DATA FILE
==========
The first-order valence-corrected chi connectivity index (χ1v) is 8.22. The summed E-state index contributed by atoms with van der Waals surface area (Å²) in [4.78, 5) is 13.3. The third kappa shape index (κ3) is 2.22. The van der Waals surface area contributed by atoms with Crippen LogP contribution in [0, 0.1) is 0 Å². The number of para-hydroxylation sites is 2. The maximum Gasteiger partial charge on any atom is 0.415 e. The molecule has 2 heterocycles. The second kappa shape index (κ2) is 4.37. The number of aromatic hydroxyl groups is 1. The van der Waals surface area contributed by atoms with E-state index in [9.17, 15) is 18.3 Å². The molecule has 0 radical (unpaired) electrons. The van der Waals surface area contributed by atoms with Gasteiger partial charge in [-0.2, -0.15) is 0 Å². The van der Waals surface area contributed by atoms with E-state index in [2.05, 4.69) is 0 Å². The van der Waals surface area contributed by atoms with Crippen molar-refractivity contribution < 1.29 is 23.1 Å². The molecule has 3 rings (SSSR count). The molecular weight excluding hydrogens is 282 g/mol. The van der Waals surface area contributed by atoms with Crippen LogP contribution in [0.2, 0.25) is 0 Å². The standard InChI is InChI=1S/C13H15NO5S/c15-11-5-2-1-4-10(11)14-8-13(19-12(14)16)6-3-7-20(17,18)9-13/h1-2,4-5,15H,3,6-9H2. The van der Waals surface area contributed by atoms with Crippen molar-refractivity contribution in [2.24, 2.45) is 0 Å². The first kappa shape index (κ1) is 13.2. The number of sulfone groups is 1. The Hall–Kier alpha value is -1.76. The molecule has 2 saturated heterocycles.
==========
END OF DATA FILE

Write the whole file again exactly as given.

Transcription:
The first-order valence-corrected chi connectivity index (χ1v) is 8.22. The summed E-state index contributed by atoms with van der Waals surface area (Å²) in [4.78, 5) is 13.3. The third kappa shape index (κ3) is 2.22. The van der Waals surface area contributed by atoms with Crippen LogP contribution in [0, 0.1) is 0 Å². The number of para-hydroxylation sites is 2. The maximum Gasteiger partial charge on any atom is 0.415 e. The molecule has 2 heterocycles. The second kappa shape index (κ2) is 4.37. The number of aromatic hydroxyl groups is 1. The van der Waals surface area contributed by atoms with E-state index in [9.17, 15) is 18.3 Å². The molecule has 0 radical (unpaired) electrons. The van der Waals surface area contributed by atoms with Gasteiger partial charge in [-0.2, -0.15) is 0 Å². The van der Waals surface area contributed by atoms with E-state index in [2.05, 4.69) is 0 Å². The van der Waals surface area contributed by atoms with Crippen molar-refractivity contribution < 1.29 is 23.1 Å². The molecule has 3 rings (SSSR count). The molecular weight excluding hydrogens is 282 g/mol. The van der Waals surface area contributed by atoms with Crippen LogP contribution in [0.2, 0.25) is 0 Å². The standard InChI is InChI=1S/C13H15NO5S/c15-11-5-2-1-4-10(11)14-8-13(19-12(14)16)6-3-7-20(17,18)9-13/h1-2,4-5,15H,3,6-9H2. The van der Waals surface area contributed by atoms with Crippen molar-refractivity contribution in [2.24, 2.45) is 0 Å². The first kappa shape index (κ1) is 13.2. The number of sulfone groups is 1. The Hall–Kier alpha value is -1.76. The molecule has 2 saturated heterocycles.